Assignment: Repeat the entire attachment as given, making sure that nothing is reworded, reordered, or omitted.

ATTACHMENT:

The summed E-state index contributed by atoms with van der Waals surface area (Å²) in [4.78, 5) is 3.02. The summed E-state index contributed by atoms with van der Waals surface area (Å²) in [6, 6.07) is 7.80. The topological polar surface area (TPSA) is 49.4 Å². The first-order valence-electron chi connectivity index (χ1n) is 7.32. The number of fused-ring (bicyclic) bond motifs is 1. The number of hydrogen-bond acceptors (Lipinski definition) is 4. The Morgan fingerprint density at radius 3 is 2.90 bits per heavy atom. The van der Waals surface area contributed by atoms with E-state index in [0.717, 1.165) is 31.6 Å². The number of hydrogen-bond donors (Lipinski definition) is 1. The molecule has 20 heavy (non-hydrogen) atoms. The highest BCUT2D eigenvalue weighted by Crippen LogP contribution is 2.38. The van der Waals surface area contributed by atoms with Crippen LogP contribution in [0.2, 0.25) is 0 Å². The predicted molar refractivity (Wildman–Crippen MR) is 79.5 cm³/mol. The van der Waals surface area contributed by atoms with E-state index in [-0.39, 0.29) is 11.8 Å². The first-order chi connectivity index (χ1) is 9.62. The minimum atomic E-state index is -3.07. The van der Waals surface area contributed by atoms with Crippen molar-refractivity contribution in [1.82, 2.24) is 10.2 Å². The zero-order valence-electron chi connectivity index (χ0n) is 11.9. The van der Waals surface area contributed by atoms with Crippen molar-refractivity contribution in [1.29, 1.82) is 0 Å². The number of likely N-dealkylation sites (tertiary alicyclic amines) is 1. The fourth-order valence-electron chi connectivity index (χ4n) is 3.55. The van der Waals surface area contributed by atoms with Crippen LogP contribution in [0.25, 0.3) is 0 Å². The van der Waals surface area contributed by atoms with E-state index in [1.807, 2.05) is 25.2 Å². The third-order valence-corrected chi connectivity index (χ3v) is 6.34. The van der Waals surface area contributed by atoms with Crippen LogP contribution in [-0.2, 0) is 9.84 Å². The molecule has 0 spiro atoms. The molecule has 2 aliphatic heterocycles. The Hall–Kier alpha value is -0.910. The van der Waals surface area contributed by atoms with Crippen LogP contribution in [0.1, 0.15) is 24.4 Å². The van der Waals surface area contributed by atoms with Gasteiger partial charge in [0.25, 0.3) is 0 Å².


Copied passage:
The summed E-state index contributed by atoms with van der Waals surface area (Å²) in [4.78, 5) is 3.02. The summed E-state index contributed by atoms with van der Waals surface area (Å²) in [6, 6.07) is 7.80. The topological polar surface area (TPSA) is 49.4 Å². The first-order valence-electron chi connectivity index (χ1n) is 7.32. The number of fused-ring (bicyclic) bond motifs is 1. The number of hydrogen-bond acceptors (Lipinski definition) is 4. The Morgan fingerprint density at radius 3 is 2.90 bits per heavy atom. The van der Waals surface area contributed by atoms with E-state index in [0.717, 1.165) is 31.6 Å². The number of hydrogen-bond donors (Lipinski definition) is 1. The molecule has 20 heavy (non-hydrogen) atoms. The highest BCUT2D eigenvalue weighted by Crippen LogP contribution is 2.38. The van der Waals surface area contributed by atoms with Crippen LogP contribution in [0.2, 0.25) is 0 Å². The predicted molar refractivity (Wildman–Crippen MR) is 79.5 cm³/mol. The van der Waals surface area contributed by atoms with E-state index in [-0.39, 0.29) is 11.8 Å². The first-order chi connectivity index (χ1) is 9.62. The minimum atomic E-state index is -3.07. The van der Waals surface area contributed by atoms with Crippen molar-refractivity contribution in [1.82, 2.24) is 10.2 Å². The zero-order valence-electron chi connectivity index (χ0n) is 11.9. The van der Waals surface area contributed by atoms with Crippen molar-refractivity contribution in [1.29, 1.82) is 0 Å². The number of likely N-dealkylation sites (tertiary alicyclic amines) is 1. The fourth-order valence-electron chi connectivity index (χ4n) is 3.55. The van der Waals surface area contributed by atoms with Crippen LogP contribution in [0.25, 0.3) is 0 Å². The van der Waals surface area contributed by atoms with E-state index in [1.807, 2.05) is 25.2 Å². The third-order valence-corrected chi connectivity index (χ3v) is 6.34. The van der Waals surface area contributed by atoms with Crippen LogP contribution in [-0.2, 0) is 9.84 Å². The molecule has 0 spiro atoms. The molecule has 2 aliphatic heterocycles. The Hall–Kier alpha value is -0.910. The van der Waals surface area contributed by atoms with Crippen LogP contribution in [0.1, 0.15) is 24.4 Å². The van der Waals surface area contributed by atoms with Gasteiger partial charge in [0.25, 0.3) is 0 Å².